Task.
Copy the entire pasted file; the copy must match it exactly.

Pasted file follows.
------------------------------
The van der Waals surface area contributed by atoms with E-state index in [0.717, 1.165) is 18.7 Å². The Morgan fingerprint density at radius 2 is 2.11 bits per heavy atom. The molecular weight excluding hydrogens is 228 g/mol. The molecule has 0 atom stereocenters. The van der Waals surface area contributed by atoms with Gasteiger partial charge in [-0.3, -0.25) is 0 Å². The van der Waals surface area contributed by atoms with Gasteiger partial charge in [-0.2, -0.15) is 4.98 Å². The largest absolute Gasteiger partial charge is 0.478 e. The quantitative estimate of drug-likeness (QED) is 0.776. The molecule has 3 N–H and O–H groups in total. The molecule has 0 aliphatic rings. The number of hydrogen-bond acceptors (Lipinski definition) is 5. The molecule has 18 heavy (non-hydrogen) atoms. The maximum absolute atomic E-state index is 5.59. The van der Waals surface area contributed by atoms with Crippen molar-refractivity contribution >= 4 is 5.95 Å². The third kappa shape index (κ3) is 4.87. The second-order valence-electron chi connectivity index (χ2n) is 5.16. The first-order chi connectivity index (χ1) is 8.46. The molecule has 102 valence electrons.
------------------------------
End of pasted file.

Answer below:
The van der Waals surface area contributed by atoms with E-state index in [0.717, 1.165) is 18.7 Å². The Morgan fingerprint density at radius 2 is 2.11 bits per heavy atom. The molecular weight excluding hydrogens is 228 g/mol. The molecule has 0 atom stereocenters. The van der Waals surface area contributed by atoms with Gasteiger partial charge in [-0.3, -0.25) is 0 Å². The van der Waals surface area contributed by atoms with Gasteiger partial charge in [-0.2, -0.15) is 4.98 Å². The largest absolute Gasteiger partial charge is 0.478 e. The quantitative estimate of drug-likeness (QED) is 0.776. The molecule has 3 N–H and O–H groups in total. The molecule has 0 aliphatic rings. The number of hydrogen-bond acceptors (Lipinski definition) is 5. The molecule has 18 heavy (non-hydrogen) atoms. The maximum absolute atomic E-state index is 5.59. The van der Waals surface area contributed by atoms with Crippen molar-refractivity contribution >= 4 is 5.95 Å². The third kappa shape index (κ3) is 4.87. The second-order valence-electron chi connectivity index (χ2n) is 5.16. The first-order chi connectivity index (χ1) is 8.46. The molecule has 102 valence electrons.